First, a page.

Tag Archives: Amendment

The other institutions and bodies of the Union

The other institutions and bodies of the Union

Outline of the Community (European Union) legislation about The other institutions and bodies of the Union


These categories group together and put in context the legislative and non-legislative initiatives which deal with the same topic.

Institutional affairs > Building europe through the treaties > The Lisbon Treaty: a comprehensive guide

The other institutions and bodies of the Union

The Treaty of Lisbon undertakes a vast institutional reform which mainly concerns the European Council, the Commission, the Council, the Parliament and the Court of Justice. To a lesser extent, the Treaty of Lisbon also makes a number of changes relating to the composition and functioning of the EU’s two advisory committees. It also awards the European Central Bank the status of institution.


The number of seats for Member States within the Committee is limited to 350. The distribution of these seats between Member States is no longer included in the Treaty of Lisbon, as was the case previously. As it is required to do henceforth for the distribution of seats in the Parliament, the Council unanimously adopts a decision laying down rules on the composition of the Committee. Moreover, the Treaty of Lisbon extends the term of office of members of the Committee from 4 to 5 years, bringing it into line with that of members of the Commission and the Parliament. Consequently, the Committee chairman and officers will now be elected by their peers for two and a half years rather than for two years.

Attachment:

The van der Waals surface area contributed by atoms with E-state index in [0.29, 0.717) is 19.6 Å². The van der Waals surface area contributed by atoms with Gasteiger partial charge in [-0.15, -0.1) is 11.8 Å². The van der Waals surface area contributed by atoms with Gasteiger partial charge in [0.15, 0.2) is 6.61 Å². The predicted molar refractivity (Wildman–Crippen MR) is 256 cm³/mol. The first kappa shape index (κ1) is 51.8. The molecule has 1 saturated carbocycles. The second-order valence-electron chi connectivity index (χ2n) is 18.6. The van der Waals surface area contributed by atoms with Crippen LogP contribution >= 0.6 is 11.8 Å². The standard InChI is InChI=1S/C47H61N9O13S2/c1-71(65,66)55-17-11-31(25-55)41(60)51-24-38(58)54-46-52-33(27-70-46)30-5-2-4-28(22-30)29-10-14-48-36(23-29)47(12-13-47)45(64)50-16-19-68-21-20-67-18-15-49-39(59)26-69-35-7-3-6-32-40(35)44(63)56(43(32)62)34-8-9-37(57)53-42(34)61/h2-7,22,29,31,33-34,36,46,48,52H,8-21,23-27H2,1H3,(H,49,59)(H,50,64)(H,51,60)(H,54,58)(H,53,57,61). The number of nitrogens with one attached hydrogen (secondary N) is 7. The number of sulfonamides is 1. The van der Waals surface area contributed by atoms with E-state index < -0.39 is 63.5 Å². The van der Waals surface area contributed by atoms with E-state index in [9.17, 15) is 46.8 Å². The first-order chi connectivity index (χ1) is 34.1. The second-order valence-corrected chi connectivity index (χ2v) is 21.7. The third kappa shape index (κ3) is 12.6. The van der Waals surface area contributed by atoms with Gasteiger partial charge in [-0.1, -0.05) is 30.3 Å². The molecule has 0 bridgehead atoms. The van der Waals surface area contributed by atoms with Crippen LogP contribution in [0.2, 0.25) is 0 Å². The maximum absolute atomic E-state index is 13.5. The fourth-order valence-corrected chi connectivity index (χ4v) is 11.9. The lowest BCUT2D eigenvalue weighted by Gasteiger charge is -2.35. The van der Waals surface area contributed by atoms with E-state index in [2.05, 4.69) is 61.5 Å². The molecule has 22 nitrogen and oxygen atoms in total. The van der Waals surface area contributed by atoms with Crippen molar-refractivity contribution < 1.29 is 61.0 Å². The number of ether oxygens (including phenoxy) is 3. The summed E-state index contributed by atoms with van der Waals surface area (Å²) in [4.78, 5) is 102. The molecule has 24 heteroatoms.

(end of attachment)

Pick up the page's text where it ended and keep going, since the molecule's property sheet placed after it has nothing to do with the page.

As part of its advisory role, the Economic and Social Committee may henceforth issue opinions following a referral from the European Parliament.


As with the European Economic and Social Committee, the number of seats within the Committee of the regions is limited to 350 and the distribution of seats by Member State must be the subject of a unanimous Council decision. The members of the Committee of the Regions are henceforth appointed for a term of five years, instead of four, while its chairman and officers are elected for two and a half years.

In addition, the Treaty of Lisbon strengthens the advisory role of the Committee of the Regions by extending its area of activity. Civil protection, climate change, energy and services of general interest are therefore added to the list of fields in which the Committee is to be consulted. On the same basis as the Commission and the Council, the European Parliament is also authorised to seek an opinion from the Committee of the Regions.

The Committee of the Regions also has new powers within the EU as a result of the possibility of bringing two types of action before the Court of Justice of the EU. On the one hand, the Committee becomes one of the guarantors of the principle of subsidiarity within the EU. It may bring an action before the Court of Justice seeking the annulment of an act deemed not to comply with the principle of subsidiarity (Article 8 of the Protocol on the application of the principles of subsidiarity and proportionality). However, this right of referral is limited to acts for which the Committee has to be consulted. On the other hand, Article 263 of the Treaty on the Functioning of the EU authorises the Committee to bring an action before the Court of Justice of the EU for the purpose of protecting its own prerogatives. It therefore has legal means which henceforth enable it to ensure that the EU institutions respect its right to be consulted.